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Harcourt on the Block
Jim Milliot -- 6/26/00
Sale of the publisher could fetch $5 billion

In a surprise announcement last week, Harcourt General said that it had hired Goldman, Sachs & Co. to explore the publisher's strategic options, including the possibility of selling the company. Analysts said the move was likely prompted by the belief among Harcourt's management that the company's shares are undervalued--the same rationale Borders Group gave when it said earlier this year that it was looking at its various strategic options. Indeed, after Harcourt's announcement on June 19, its stock jumped 30.5% to $54.81 and closed at $55.81 on June 22.

With sales for the fiscal year ended October 31, 1999, of $2.14 billion and a market cap of $4 billion, Harcourt should bring about $5 billion, analysts said. Pearson paid about 2.5 times sales for Simon & Schuster's professional and education divisions; Harcourt's $5 billion price tag would represent a multiple of approximately 2.3 times sales. Harcourt General, then known as General Cinema, acquired Harcourt in 1991 for $1.5 billion.

Harcourt is a major player in the educational market, where it had sales of $947.5 million in fiscal 1999--$581.5 million in elhi sales and $366 million from its higher education group--and in the professional market, where sales last year totaled $697 million and where it is strongest in the scientific, technical and medical fields.

Among the potential bidders for Harcourt are two of the runnersup in the battle to acquire S&S's educational and professional businesses, Houghton Mifflin and Michael Milken's Knowledge Universe. The acquisition of Harcourt would also give Bertelsmann its long-sought-after entrance into the American professional publishing market. One observer speculated that Bertelsmann and HM could team up, with Bertelsmann acquiring the professional assets while HM takes home the elhi and college segments. Thomson Corp., which is in the process of divesting its newspaper operations, is also considered a possible bidder, although it has focused its attention on the legal and college markets. Antitrust concerns could keep the nation's other large educational publishers, McGraw-Hill Cos. and Pearson, from bidding.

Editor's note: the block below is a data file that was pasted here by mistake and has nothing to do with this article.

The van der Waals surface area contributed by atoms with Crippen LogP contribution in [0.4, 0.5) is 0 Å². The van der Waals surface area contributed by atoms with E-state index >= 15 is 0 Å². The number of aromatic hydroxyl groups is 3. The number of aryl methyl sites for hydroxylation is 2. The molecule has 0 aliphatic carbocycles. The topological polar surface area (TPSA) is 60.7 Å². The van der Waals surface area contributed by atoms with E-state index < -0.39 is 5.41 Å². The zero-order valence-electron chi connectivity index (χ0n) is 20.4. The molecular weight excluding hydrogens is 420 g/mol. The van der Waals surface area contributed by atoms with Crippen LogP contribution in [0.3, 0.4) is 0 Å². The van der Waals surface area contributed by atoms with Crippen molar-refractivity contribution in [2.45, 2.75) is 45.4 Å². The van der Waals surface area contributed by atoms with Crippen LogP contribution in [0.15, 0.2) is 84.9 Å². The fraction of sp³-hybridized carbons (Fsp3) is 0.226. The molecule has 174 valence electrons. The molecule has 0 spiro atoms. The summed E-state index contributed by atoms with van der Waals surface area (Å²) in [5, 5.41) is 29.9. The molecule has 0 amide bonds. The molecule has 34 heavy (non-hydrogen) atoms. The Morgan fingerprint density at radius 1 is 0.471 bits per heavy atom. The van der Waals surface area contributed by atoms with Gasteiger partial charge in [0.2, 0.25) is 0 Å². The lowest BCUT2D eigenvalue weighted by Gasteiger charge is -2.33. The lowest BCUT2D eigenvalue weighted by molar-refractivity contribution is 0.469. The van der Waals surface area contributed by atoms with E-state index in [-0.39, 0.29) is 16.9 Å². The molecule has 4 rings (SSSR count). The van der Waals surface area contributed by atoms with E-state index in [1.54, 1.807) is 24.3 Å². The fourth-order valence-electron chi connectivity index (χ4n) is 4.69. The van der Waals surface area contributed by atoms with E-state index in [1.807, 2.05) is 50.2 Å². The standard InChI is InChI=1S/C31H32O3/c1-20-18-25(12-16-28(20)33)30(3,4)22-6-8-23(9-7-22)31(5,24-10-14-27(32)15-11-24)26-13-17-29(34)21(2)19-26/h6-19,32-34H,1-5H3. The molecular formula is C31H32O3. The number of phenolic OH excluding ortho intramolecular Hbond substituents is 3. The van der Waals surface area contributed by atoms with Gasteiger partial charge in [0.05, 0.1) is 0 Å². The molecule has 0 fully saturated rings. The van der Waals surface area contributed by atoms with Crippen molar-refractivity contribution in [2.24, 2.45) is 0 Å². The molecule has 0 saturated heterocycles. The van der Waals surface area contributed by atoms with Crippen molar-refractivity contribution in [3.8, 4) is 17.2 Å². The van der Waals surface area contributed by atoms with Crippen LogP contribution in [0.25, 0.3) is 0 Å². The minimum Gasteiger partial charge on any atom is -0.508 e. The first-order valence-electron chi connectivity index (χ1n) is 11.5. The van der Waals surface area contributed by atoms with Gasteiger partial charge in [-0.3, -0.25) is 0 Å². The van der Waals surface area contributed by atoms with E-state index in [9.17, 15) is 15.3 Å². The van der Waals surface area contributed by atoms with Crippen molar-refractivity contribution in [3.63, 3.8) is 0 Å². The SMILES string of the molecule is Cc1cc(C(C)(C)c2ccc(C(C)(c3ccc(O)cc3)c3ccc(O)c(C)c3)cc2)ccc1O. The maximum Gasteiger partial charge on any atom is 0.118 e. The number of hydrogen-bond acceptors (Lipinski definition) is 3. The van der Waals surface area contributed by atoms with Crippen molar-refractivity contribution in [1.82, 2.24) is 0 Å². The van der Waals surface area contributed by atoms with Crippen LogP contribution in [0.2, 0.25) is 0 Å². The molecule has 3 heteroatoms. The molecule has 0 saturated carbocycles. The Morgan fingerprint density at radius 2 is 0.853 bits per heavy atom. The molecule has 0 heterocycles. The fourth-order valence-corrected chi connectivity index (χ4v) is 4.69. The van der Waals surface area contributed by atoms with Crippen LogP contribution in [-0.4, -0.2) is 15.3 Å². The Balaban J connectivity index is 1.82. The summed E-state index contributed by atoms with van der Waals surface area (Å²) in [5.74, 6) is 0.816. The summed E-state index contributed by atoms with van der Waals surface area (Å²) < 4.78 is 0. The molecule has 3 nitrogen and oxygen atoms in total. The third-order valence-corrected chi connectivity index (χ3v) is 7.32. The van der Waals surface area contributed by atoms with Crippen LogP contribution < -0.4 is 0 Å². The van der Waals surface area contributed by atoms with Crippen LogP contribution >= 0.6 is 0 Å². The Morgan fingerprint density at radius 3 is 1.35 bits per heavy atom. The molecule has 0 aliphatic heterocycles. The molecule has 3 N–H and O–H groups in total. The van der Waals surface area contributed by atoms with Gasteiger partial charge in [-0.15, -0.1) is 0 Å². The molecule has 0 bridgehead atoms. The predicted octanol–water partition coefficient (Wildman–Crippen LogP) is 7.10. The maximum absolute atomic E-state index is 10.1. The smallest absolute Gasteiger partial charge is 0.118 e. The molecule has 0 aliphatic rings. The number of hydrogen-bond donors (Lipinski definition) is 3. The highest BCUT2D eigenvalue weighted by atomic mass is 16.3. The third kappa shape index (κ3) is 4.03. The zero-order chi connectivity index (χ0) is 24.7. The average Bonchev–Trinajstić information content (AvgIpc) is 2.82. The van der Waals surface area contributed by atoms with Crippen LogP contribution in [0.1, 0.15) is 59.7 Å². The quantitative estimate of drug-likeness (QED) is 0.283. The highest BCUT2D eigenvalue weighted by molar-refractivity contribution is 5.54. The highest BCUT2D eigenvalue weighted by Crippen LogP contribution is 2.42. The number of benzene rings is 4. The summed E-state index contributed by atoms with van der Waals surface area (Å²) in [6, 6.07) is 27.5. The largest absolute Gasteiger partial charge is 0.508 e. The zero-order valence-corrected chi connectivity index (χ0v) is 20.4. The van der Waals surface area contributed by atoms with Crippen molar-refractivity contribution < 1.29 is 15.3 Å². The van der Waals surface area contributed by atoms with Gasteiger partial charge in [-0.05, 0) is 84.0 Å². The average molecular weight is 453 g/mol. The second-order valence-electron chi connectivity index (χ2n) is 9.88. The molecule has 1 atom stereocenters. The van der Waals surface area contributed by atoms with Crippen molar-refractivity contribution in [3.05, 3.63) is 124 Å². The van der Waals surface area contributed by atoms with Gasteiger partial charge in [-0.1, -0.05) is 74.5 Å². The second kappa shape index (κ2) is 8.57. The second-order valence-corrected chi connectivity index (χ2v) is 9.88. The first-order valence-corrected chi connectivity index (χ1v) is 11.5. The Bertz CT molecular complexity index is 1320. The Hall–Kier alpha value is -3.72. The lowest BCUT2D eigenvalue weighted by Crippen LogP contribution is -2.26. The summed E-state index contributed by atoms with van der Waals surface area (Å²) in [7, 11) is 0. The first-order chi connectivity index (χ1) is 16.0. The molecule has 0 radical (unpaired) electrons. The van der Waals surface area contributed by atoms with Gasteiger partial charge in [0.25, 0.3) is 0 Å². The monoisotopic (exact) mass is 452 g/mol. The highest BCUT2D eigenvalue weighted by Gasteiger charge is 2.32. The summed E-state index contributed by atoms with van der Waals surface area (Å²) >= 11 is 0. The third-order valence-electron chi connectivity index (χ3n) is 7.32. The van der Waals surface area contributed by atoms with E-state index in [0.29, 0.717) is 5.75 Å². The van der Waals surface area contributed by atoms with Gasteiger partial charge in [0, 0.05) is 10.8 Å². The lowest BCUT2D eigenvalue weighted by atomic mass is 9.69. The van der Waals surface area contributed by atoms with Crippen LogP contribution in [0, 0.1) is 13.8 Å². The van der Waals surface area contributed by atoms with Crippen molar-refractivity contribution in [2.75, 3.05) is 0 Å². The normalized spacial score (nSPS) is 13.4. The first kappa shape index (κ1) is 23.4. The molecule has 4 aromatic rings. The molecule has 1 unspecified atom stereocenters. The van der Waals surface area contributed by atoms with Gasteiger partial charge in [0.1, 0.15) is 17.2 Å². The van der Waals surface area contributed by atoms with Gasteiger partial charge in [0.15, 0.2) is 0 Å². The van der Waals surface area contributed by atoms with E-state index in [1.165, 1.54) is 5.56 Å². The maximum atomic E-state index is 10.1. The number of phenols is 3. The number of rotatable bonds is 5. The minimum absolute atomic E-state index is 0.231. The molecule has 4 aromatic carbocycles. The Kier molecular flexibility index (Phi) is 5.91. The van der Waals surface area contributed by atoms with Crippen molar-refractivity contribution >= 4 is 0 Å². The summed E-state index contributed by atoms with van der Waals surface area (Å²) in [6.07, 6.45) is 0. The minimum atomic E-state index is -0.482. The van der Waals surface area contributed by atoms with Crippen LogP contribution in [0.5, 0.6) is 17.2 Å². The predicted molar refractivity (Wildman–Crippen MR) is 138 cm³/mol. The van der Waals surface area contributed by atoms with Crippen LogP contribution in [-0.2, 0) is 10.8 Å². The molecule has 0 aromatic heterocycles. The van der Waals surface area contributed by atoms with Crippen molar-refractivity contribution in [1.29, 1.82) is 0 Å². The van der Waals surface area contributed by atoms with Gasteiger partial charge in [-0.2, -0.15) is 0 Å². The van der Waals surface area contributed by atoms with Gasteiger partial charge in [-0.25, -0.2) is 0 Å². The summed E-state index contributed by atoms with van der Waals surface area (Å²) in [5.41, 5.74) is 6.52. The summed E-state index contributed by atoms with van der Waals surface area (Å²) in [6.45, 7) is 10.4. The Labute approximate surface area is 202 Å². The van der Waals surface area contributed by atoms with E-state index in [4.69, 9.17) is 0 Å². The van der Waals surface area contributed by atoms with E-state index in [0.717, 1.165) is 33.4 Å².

In remarks accompanying the release of its second-quarter results, Robert Smith and Brian Knez, Harcourt's co-CEOs, said early signs point toward the company's educational program exceeding its original targets, and the two men expect a strong performance for the full year. For the first six months of the year, revenues rose 6.1%, to $813.2 million, with the company's professional publishing group turning in the best performance. Operating loss in the period was $73.6 million, compared to $43.1 million in the first half of fiscal 2000, a figure that includes earnings of $28.6 million from its discontinued specialty-retailing operations.
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